What Is An Uncured Hot Dog (And How Is It Different From A Regular One)?

Today's grocery stores have an almost overwhelming number of choices. Take hot dogs, for example. Aside from all the different flavors and combinations of beef, turkey, and chicken dogs — not to mention the vegetarian options — there are natural casings and artificial, and then there are cured and uncured varieties. While some choices are straightforward, the difference between an uncured hot dog and a regular one is a little less noticeable. It's enough to make you consider making your own homemade beef hot dogs instead.

It will get just a touch more confusing before it starts to make sense because uncured hot dogs are still cured. Curing refers to the preservation process that prolongs shelf life while preserving taste, texture, and color. Uncured hot dogs still go through a preservation process, but the all-natural ingredients that are used in uncured dogs are the major difference here.

In both cases, nitrates and nitrites are added to the hot dogs to create everyone's favorite backyard barbecue staple, and those two things have been in the headlines a lot. They're often linked to all kinds of health concerns, but what does that mean for choosing a hot dog? Is one better than the other? We'll explain the difference in detail and help you make the right choice for your needs.

Uncured hot dogs are made with all-natural ingredients

Whether serving them on a bun, in a casserole, on a pizza, or in any number of ways you may have never thought to use hot dogs before, the choice between cured and uncured dogs does matter. The easy way to remember the difference is that instead of being made with synthetic, artificial sources of nitrates and nitrites — the two compounds crucial to the process — uncured dogs are preserved with ingredients like celery salt, juice, or powder and other salts. If you see a package that reads "no nitrates or nitrites added," that's the same as saying "uncured."

Not all sources of nitrates and nitrites are created equal, and uncured hot dogs tend to have a shorter shelf life than cured dogs — but that said, they're still perfectly safe. Uncured dogs also tend not to have that pinkish or reddish color we've come to associate with many cured hot dogs, as that pinkness comes from synthetic preservatives.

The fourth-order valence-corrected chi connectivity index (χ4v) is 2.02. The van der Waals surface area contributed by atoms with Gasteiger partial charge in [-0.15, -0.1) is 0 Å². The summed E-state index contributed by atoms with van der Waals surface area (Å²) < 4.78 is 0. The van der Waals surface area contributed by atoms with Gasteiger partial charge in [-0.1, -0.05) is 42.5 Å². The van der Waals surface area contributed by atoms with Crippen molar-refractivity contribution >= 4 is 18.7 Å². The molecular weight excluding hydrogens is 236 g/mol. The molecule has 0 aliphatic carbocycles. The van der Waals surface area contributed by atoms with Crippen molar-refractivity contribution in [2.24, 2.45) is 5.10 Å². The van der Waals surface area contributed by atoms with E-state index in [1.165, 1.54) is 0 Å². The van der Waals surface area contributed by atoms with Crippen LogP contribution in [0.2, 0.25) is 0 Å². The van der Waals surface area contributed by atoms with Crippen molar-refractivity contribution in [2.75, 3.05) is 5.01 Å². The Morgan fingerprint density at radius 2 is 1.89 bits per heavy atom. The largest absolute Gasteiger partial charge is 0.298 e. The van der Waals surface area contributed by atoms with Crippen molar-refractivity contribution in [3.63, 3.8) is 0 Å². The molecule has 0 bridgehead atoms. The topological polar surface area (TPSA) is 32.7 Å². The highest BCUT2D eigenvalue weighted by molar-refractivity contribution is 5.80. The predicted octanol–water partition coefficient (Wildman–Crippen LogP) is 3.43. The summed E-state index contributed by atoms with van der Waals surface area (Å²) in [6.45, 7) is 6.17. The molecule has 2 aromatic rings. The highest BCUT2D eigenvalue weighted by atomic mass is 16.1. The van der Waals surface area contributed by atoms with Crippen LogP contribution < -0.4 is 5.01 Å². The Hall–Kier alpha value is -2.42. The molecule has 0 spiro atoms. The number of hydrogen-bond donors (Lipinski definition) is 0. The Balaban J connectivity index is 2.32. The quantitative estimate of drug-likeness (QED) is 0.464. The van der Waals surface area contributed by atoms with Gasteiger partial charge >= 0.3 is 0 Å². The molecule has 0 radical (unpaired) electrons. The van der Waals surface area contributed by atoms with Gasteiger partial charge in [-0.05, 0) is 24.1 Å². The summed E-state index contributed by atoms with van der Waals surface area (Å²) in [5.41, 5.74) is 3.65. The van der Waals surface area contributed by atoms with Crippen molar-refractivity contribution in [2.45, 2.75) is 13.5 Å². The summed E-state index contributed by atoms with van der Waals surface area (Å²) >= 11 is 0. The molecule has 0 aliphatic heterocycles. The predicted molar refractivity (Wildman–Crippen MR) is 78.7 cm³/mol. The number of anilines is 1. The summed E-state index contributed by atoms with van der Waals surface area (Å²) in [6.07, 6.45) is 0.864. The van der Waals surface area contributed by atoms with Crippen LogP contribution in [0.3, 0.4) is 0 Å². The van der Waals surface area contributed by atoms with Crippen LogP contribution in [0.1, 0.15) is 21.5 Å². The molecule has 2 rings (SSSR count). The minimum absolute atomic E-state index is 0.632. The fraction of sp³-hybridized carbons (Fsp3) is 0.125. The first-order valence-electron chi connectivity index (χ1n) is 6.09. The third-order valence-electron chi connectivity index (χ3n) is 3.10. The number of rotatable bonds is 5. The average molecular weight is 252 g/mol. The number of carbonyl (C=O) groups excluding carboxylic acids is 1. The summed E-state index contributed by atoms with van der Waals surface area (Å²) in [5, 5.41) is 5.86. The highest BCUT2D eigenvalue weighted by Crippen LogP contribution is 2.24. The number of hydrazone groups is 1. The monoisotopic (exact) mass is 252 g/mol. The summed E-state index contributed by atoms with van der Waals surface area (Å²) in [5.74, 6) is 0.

All-natural has a reputation as being much better for you in the long run, but uncured hot dogs come with a footnote. If you're watching your sodium intake, you should definitely check the nutrition labels of uncured hot dogs: They can contain more sodium than cured dogs because salts are often key to the preservation process.

Does the source of nitrates and nitrites make a difference?

The entire subject of nitrates and nitrites is a wildly confusing and controversial one, and some studies have shown that it's entirely possible that the source of the compounds does matter. First, it's important to know that nitrates are stable compounds that the bacteria and enzymes in our bodies transform into nitrites. Nitrites are then changed again and can become either helpful nitric oxide or harmful nitrosamines.

We actually eat a lot of nitrates, and most come from fruits and vegetables. Queen's University Belfast professor Chris Elliot spoke to the BBC about the difference, clarifying that research has shown that when nitrates and nitrites are consumed with meat, that's when the body processes them into the nitrosamines — which is the compound that's been linked to cancer. 

Elliot explained: "The formation of the nitrosamines is a complex reaction that needs proteins to be present i.e. the same reaction does not happen when the chemicals are added to vegetables so there are not the same health related risks."

Healthy nitrites have been linked to benefits like lowering blood pressure — and, in turn, risk of stroke and heart disease. That's something to keep in mind the next time you reach for a package of hot dogs, and it's good news: There are healthy hot dog options out there.